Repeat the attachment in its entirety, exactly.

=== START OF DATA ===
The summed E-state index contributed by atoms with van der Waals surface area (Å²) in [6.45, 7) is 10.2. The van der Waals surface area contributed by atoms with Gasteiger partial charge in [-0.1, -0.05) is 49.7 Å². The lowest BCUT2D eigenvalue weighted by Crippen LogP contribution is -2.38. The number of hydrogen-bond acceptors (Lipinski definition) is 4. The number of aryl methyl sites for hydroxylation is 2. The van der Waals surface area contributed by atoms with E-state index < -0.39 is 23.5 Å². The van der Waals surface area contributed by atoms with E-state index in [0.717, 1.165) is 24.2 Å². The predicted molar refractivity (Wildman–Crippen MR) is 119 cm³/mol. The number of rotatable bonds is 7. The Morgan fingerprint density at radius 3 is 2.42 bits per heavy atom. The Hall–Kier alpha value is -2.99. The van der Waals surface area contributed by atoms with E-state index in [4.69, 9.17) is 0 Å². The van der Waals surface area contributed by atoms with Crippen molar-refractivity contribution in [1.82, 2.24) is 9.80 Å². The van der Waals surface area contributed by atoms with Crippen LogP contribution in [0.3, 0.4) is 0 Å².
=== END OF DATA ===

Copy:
The summed E-state index contributed by atoms with van der Waals surface area (Å²) in [6.45, 7) is 10.2. The van der Waals surface area contributed by atoms with Gasteiger partial charge in [-0.1, -0.05) is 49.7 Å². The lowest BCUT2D eigenvalue weighted by Crippen LogP contribution is -2.38. The number of hydrogen-bond acceptors (Lipinski definition) is 4. The number of aryl methyl sites for hydroxylation is 2. The van der Waals surface area contributed by atoms with E-state index < -0.39 is 23.5 Å². The van der Waals surface area contributed by atoms with E-state index in [0.717, 1.165) is 24.2 Å². The predicted molar refractivity (Wildman–Crippen MR) is 119 cm³/mol. The number of rotatable bonds is 7. The Morgan fingerprint density at radius 3 is 2.42 bits per heavy atom. The Hall–Kier alpha value is -2.99. The van der Waals surface area contributed by atoms with E-state index in [4.69, 9.17) is 0 Å². The van der Waals surface area contributed by atoms with Crippen molar-refractivity contribution in [1.82, 2.24) is 9.80 Å². The van der Waals surface area contributed by atoms with Crippen LogP contribution in [0.3, 0.4) is 0 Å².